To help SRLs (self-represented litigants) keep themselves organized and get help navigating the legal process, Civil Justice and the Maryland Judiciary, with A2J Tech, have partnered to create the Maryland Justice Passport, a free online tool that allows participants to scan and upload their documents, share those documents with legal service providers, set up timelines and reminders, learn about legal topics, and connect with legal aid organizations. Litigants can use the Passport as an app on their smartphone or at the website. 

Interested litigants can sign-up online, and can receive help with the process here at the Anne Arundel County Public Law Library.

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lawlibrary Self Represented

Where to Find Legal Information on Neighbor Law (and Related Topics)

Patrons who attend our Lawyer in the Library program frequently ask how to handle conflicts with their neighbors. This is such a common concern that there are countless sources on relevant law, or lack thereof, governing overhanging tree branches, fence placement, etc. For example, look at the number of search hits on Westlaw after entering some relevant keywords in Figure 1.

Westlaw search results for query "adv: (fence! boundar! tree harass! noise) & dispute!" filtered to "Secondary Sources," showing more than 10,000 results.
Figure 1: Westlaw search results showing sources on neighbor law

Below, I have collected print and electronic secondary sources available through the library that cover neighbor law for attorneys and laypersons. We also have a page on mediation resources, which may be a preferable first step in resolving many of these conflicts.

On the shelf and online through the Maryland Judiciary network:

On Lexis Advance:

On Westlaw:

Possible further reading:

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What’s New … in Family Law 

A stack showing the spines of the listed new books.

The law library has added a number of recently published books to its shelves for both family law attorneys and others interested in family law. A list of them follows, with links to their more detailed records in our catalog.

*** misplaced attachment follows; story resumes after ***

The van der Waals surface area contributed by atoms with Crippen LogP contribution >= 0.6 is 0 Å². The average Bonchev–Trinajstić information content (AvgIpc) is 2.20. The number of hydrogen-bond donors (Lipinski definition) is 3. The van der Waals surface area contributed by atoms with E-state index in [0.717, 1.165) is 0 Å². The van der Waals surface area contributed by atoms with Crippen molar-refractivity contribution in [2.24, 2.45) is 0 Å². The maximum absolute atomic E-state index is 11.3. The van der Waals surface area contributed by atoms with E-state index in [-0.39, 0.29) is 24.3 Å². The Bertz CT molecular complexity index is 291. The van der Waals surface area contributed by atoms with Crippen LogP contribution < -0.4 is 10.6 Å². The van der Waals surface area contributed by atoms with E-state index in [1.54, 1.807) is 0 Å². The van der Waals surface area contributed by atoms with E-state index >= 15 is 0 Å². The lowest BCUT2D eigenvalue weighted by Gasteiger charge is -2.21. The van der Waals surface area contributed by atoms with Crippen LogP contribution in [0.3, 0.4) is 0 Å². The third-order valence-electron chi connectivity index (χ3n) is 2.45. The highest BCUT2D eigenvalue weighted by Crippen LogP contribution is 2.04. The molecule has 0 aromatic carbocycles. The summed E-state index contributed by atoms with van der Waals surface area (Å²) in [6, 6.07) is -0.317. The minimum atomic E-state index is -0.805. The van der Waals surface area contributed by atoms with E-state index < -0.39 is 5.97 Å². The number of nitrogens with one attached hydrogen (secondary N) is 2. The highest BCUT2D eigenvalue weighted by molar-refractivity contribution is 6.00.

The complete QDRO handbook: dividing ERISA, military, and civil service pensions and collecting child support from employee benefit plans
4th edition  
KF3512 .C37 2019 
Patricia Shewmaker and James R. Lewis 
[Chicago, Illinois]: American Bar Association, Section of Family Law, [2019] 

The family law practitioner’s guide to social securit
2nd edition  
Lydia S. Terrill 
KF3649 .S73 2020 
Chicago, Illinois: American Bar Association, Family Law Section, [2020] 

Forms, checklists, and procedures for the family lawyer  
Mark A. Chinn 
KF505 .C478 2021 
Chicago, Illinois: American Bar Association, Family Law Section, [2021] 

Litigating parental alienation: evaluating and presenting an effective case in court  
Ashish Joshi 
KF540 .L58 2021 
[Chicago, Illinois]: ABA, American Bar Association, Family Law Section, [2021] 

The military divorce handbook: a practical guide to representing military personnel and their families Third edition 
Mark E. Sullivan 
KF535 .S85 2019 
Chicago, Illinois: American Bar Association, Section of Family Law, [2019] 

Parent-child reunification: a guide to legal and forensic strategies 
Stanley S. Clawar 
KF547 .C57 2020 
[Chicago, Illinois]: American Bar Association, Family Law Section, [2020] 

Top challenges in Maryland family law
KFM1294.A75 B4 2021 
Eau Claire, WI NBI [2021]

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New in Our Catalog

From the Maryland Judiciary:

2019 Strategic Plan Update: Building for the Future (Document URL) (Catalog Record). This document reports on the Judiciary’s progress towards its strategic goals for 2015-2020.

Handbook for Guardians of Minors. (Document URL) (Catalog Record): This guide provides help for court-appointed guardians of minors. The handbook includes instructions, sample forms, and resources to contact for additional information.

Serving on a Maryland Grand Jury. (Document URL) (Catalog Record): This pamphlet, written for new grand jurors, explains a grand jury’s purpose and the duties and responsibilities of serving on one. It also includes a helpful “Frequently Used Terms” glossary in the back.

Journalist’s Guide to Maryland’s Legal System. Sue Kopen Katcef & Robert D. Anbinder, eds. Third edition. (Document URL) (Catalog Record): Here, journalists can read about Maryland laws that affect them, the structure and functions of the courts, explanations of different court processes, and other pertinent legal topics. The third edition to this handbook is available on-line only; our library holds superseded, print versions of this handbook for those who prefer them. Find them in our catalog.